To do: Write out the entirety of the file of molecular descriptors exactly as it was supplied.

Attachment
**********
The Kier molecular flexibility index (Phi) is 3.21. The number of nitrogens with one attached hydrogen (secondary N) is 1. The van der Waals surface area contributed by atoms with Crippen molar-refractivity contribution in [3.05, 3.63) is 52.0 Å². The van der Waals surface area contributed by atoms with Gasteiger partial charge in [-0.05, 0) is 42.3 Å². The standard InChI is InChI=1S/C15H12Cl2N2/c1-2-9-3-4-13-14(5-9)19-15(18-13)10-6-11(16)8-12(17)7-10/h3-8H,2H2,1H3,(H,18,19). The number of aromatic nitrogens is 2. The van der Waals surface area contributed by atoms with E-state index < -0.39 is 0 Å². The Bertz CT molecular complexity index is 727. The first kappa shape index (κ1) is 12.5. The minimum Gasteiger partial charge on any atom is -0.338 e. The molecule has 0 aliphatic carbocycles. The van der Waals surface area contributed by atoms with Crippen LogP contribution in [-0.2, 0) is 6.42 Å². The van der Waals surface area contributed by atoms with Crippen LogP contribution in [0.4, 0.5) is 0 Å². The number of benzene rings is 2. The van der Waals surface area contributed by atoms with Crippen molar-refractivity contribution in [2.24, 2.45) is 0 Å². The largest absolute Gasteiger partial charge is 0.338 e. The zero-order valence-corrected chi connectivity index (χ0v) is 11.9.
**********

The Kier molecular flexibility index (Phi) is 3.21. The number of nitrogens with one attached hydrogen (secondary N) is 1. The van der Waals surface area contributed by atoms with Crippen molar-refractivity contribution in [3.05, 3.63) is 52.0 Å². The van der Waals surface area contributed by atoms with Gasteiger partial charge in [-0.05, 0) is 42.3 Å². The standard InChI is InChI=1S/C15H12Cl2N2/c1-2-9-3-4-13-14(5-9)19-15(18-13)10-6-11(16)8-12(17)7-10/h3-8H,2H2,1H3,(H,18,19). The number of aromatic nitrogens is 2. The van der Waals surface area contributed by atoms with E-state index < -0.39 is 0 Å². The Bertz CT molecular complexity index is 727. The first kappa shape index (κ1) is 12.5. The minimum Gasteiger partial charge on any atom is -0.338 e. The molecule has 0 aliphatic carbocycles. The van der Waals surface area contributed by atoms with Crippen LogP contribution in [-0.2, 0) is 6.42 Å². The van der Waals surface area contributed by atoms with Crippen LogP contribution in [0.4, 0.5) is 0 Å². The number of benzene rings is 2. The van der Waals surface area contributed by atoms with Crippen molar-refractivity contribution in [2.24, 2.45) is 0 Å². The largest absolute Gasteiger partial charge is 0.338 e. The zero-order valence-corrected chi connectivity index (χ0v) is 11.9.